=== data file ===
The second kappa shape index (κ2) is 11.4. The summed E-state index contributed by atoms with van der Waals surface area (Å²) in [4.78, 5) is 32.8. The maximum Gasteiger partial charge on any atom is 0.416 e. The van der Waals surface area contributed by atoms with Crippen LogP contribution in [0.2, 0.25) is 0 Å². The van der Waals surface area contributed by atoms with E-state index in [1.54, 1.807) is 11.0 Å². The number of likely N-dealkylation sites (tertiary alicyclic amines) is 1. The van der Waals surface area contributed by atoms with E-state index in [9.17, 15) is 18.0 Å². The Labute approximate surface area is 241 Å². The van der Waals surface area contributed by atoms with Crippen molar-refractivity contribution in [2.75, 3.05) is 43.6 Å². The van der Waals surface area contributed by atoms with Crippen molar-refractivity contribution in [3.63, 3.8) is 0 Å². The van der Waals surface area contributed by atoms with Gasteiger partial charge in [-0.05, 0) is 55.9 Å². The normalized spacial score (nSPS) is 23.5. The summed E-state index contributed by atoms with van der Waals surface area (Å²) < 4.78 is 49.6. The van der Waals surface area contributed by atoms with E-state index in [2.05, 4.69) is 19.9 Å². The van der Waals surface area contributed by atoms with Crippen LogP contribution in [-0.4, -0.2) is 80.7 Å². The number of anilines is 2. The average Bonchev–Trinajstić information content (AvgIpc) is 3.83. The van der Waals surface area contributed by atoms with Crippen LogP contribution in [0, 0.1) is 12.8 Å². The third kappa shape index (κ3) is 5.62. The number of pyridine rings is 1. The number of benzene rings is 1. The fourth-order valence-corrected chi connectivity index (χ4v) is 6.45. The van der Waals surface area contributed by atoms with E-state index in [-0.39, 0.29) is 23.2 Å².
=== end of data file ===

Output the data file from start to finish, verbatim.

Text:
The second kappa shape index (κ2) is 11.4. The summed E-state index contributed by atoms with van der Waals surface area (Å²) in [4.78, 5) is 32.8. The maximum Gasteiger partial charge on any atom is 0.416 e. The van der Waals surface area contributed by atoms with Crippen LogP contribution in [0.2, 0.25) is 0 Å². The van der Waals surface area contributed by atoms with E-state index in [1.54, 1.807) is 11.0 Å². The number of likely N-dealkylation sites (tertiary alicyclic amines) is 1. The van der Waals surface area contributed by atoms with E-state index in [9.17, 15) is 18.0 Å². The Labute approximate surface area is 241 Å². The van der Waals surface area contributed by atoms with Crippen molar-refractivity contribution in [2.75, 3.05) is 43.6 Å². The van der Waals surface area contributed by atoms with Crippen molar-refractivity contribution in [3.63, 3.8) is 0 Å². The van der Waals surface area contributed by atoms with Gasteiger partial charge in [-0.05, 0) is 55.9 Å². The normalized spacial score (nSPS) is 23.5. The summed E-state index contributed by atoms with van der Waals surface area (Å²) < 4.78 is 49.6. The van der Waals surface area contributed by atoms with E-state index in [2.05, 4.69) is 19.9 Å². The van der Waals surface area contributed by atoms with Crippen LogP contribution in [-0.4, -0.2) is 80.7 Å². The number of anilines is 2. The average Bonchev–Trinajstić information content (AvgIpc) is 3.83. The van der Waals surface area contributed by atoms with Crippen LogP contribution in [0, 0.1) is 12.8 Å². The third kappa shape index (κ3) is 5.62. The number of pyridine rings is 1. The number of benzene rings is 1. The fourth-order valence-corrected chi connectivity index (χ4v) is 6.45. The van der Waals surface area contributed by atoms with E-state index in [-0.39, 0.29) is 23.2 Å².